THUNDER BAY — A new partnership gives Lakehead University students facing challenges getting into medical school the chance to study medicine in a tropical location.
Lakehead and the Trinity Medical Sciences University – located on the Caribbean island of St. Vincent – say the collaboration provides LU students a unique opportunity for global education and a competitive advantage.
Along with a waived application fee and scholarships available exclusively to Lakehead students, Trinity offers a streamlined admissions process that grants conditional acceptance to applicants that meet its requirements.
This will significantly decrease the amount of time and effort it usually takes to complete and process medical school applications.
Lakehead officials say Trinity reached out to them, and that the agreement has nothing to do with the Ontario government's decision earlier this year to make the Northern Ontario School of Medicine a stand-alone university
NOSM will maintain a physical presence at LU where it leases space.
"I don't see any connection at all, frankly," said Vice-Provost / International James Aldridge.
"There's 10 or more times as many applicants to medical schools in Ontario, including NOSM, as there are spaces available. It's not the kind of student who would be going to NOSM who would be interested in going to school in the Caribbean."
Aldridge explained that the program will be of interest to domestic or international students who are unable to get into medical schools in Ontario or elsewhere in Canada.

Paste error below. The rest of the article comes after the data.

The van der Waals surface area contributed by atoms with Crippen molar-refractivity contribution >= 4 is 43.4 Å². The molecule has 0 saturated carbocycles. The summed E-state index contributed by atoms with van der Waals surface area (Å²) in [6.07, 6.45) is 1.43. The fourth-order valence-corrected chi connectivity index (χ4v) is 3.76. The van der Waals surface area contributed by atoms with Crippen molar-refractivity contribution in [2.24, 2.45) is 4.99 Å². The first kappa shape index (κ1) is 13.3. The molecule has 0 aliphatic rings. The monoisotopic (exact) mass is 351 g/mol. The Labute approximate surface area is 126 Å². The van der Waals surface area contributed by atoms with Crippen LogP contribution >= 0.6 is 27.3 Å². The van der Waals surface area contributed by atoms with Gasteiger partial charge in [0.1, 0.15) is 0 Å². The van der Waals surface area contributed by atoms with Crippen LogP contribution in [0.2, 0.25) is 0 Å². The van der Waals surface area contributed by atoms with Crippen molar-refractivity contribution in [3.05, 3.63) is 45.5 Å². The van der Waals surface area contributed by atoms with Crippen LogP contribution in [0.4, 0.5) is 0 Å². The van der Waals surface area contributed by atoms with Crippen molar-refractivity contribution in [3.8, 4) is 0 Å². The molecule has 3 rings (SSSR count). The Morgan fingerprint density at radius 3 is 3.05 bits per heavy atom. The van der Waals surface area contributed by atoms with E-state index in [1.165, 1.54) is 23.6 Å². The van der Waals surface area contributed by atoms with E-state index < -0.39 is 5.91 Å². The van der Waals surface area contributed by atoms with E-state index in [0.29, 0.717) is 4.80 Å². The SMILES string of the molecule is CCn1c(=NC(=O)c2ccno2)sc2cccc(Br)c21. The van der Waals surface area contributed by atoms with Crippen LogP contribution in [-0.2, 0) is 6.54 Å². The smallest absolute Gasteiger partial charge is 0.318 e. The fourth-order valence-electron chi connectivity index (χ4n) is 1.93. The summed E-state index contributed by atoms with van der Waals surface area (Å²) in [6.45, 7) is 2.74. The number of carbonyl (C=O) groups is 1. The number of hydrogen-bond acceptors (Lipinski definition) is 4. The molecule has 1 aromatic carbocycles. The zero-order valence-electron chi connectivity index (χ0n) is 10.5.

In addition to an easier pathway to acceptance, Trinity will allow selected students in Lakehead's undergraduate science program the opportunity each year to participate in a mini-clerkship session at its learning facilities and teaching hospital in Warner Robins, Georgia.
Students will attend lectures with Trinity students and join in clinical rotations. They will meet Trinity faculty and hospital leadership to learn firsthand what it's like to attend medical school.
Warren Ison, Canadian regional director of admissions for Trinity, said most medical schools don't allow students to even touch a patient until their third or fourth year, but "Trinity recognizes the value in hands-on experience, which is why students begin working directly with patients beginning their very first term."
Ison said "Our partnership with Lakehead means we will be able to produce more experienced doctors who can practise in Canada and contribute to the correction of the ongoing physician shortage."
Aldridge, however, noted that there are also international students at Lakehead who have no intention of staying in Canada to work
He added that the arrangement with TMSU provides another option for students to get their medical degrees in a location where they can still qualify to do their residences at North American hospitals.
The agreement between the two schools also allows Trinity students the possibility to transition into several of Lakehead's undergraduate degree programs.
That gives LU the potential to recruit more international students to study in Thunder Bay.
NOTE: A previous version of this story has been corrected to clarify that the decision to make NOSM a stand-alone university was made by the Ontario government